• Ioannis emmanualidis
    Ioannis Emmanouilidis
    The Scientist: Class of 2013

    Ioannis always tells people that the computer is one of the most brilliant gifts of science and technology. We see them everywhere, he says, from a simple calculator to a very complex system like a robot. When he thinks about the exponential technology advancements accomplished in the last century, he just can't stop wondering about the role of computer technology in the coming decades.

    Computers have always fascinated Ioannis. His involvement with them started at the age of 8 when his father brought a desktop computer home in order to continue his work from the office. He never liked playing games. Instead, he intuitively craved knowledge about how these machines worked and what benefits they provided to us. Over the years, he evolved from disassembling, reassembling and repairing computers to creating and solving problems over and over. What started as mere “clicking” has now evolved into programming software, microcontroller circuits and fully functional operating systems.

    In addition to studying in the demanding IB Diploma Program at Pinewood, Ioannis is highly active in the field of Information and Communications Technology. He enjoys both short and long term ICT projects. As he says, small projects require little effort and ideally solve everyday difficulties. With today’s re-programmable circuits, he can build fascinating projects, such as a pocket sized motion detector, with very little cost.

    One of Ioannis’ long term projects has been his involvement in the field of robotics. He and his 3 teammates, who placed 1st overall in the National Robot Olympiad in Greece, have just returned from the World Robot Olympiad in Kuala Lumpur, Malaysia where they placed 9th in the world for the creation of a very unique robot.

    When we asked Ioannis about his inspiration for creating a robot for autistic children & his team’s subsequent 1st Place win at the National competition in Greece and top 10 worldwide placement, here’s what he shared with ua:

    Around the globe, children often use computers from a very young age and it is important in today’s world for children to participate in various well-balanced activities that promote critical thinking. This is achieved through educational programs that have been designed specifically for this purpose. But what happens when a child with a pervasive developmental disorder such as autism interacts with a computer?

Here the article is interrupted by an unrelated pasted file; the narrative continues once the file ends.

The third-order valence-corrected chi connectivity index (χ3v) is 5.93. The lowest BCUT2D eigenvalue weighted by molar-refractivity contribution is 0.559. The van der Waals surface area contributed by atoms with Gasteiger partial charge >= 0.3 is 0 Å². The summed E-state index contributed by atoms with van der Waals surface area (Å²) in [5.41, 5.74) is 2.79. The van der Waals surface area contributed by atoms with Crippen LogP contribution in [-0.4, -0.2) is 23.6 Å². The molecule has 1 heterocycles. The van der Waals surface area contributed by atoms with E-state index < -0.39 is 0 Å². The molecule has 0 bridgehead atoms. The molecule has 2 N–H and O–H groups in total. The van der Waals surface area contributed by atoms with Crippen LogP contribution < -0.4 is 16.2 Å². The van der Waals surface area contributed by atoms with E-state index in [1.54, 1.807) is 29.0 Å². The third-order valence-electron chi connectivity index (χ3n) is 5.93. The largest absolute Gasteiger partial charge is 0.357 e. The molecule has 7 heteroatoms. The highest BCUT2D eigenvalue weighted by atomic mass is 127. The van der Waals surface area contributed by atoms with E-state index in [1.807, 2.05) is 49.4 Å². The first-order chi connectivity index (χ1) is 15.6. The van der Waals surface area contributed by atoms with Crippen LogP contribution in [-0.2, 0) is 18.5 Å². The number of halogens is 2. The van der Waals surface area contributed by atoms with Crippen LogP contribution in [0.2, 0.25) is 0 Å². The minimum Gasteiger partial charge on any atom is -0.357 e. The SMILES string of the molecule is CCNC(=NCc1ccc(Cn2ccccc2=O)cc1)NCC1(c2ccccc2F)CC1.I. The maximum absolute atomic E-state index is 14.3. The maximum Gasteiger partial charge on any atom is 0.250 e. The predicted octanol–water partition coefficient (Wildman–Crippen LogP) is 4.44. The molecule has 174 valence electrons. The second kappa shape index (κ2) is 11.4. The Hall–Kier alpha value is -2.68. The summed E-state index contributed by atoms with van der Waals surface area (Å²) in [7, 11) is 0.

Simply stated, the computer, the educational program and the way an autistic child must interact with these systems is far too complicated. Thus, the result is no interaction and extreme nervousness. This was our motivation for creating a type of system that must be very simple to avoid nervousness and one that addresses the restricted and repetitive behavior of children with autism.

    The EERI Robot (Educational and Entertainment Robot Interaction) that we built from scratch and based on an NXT-platform interacts with autistic children in an entertaining and engaging way to show them how to behave socially in their environment. Importantly, it also teaches them about the environment itself that surrounds them (i.e. colors, shapes). It was a great success for us to win FIRST PLACE in the National Robotics Competition in Greece, which in turn qualified our team for the World Robot Olympics in Kuala Lumpur, Malaysia.

    Before we went to Malyasia, we tested our robot at a local school for children with autism in Epanomi and it was notably effective with them, even for a prototype model of this scale. After we tested it, we made the final upgrades before starting our trip to Malaysia.

    The experience in Malaysia was unlike all other trips to countries I have visited in Europe and the United States. In fact, I met a totally different culture compared to Western countries. But, in my experience, two characteristics describe the people of Malaysia: kind and dynamic. Greek people have similar personalities and I think this is one reason why I make new friends so easily from many countries in Asia. One of the fundamental characteristics of any Olympiad, whether for sports, robotics, mathematics or any other, is to engage with your teammates in a community of people of different nationalities with the same goals – to compete with your best self and make new friends. In addition to earning NINTH PLACE worldwide in Kuala Lumpur, meeting new people is a gift in itself and also made our trip so special. I think Steve Jobs was right by saying “Going to bed at night saying we’ve done something wonderful… that’s what matters to me.” And this expresses the feelings of my team while we were returning to Greece, exhausted but with smiles in our faces.

    In the last 2 years, Ioannis has also focused his attention on a more challenging discipline of IT: Bioinformatics, a cross section of Biology and IT that deals with analyzing biological data, such as DNA sequences. Today, he is working on predicting the structure of proteins that are responsible for causing medical conditions and terminal diseases like cancer. By understanding the protein structure, one understands how this protein “behaves” at the molecular level.

    Ioannis plans to study Molecular Biology combined with Bioinformatics at university in the United States. His IB extended essay, an evaluation of genetic and anthropological factors causing spinal disc herniation, is proof of his motivation to study this field. I am confident that his continuous interest and active participation in the fields of ICT, Robotics and Biology will help him build a successful career in Biomedical Research.

    We wish you the very best of luck, Ioannis, in your endeavors this important field of study!

    Links to articles related to Ioannis’ robotics participation:

    Greek National School Network (Sch.gr)
    Official Press Release for World Robot Olympiad
    Press Release in English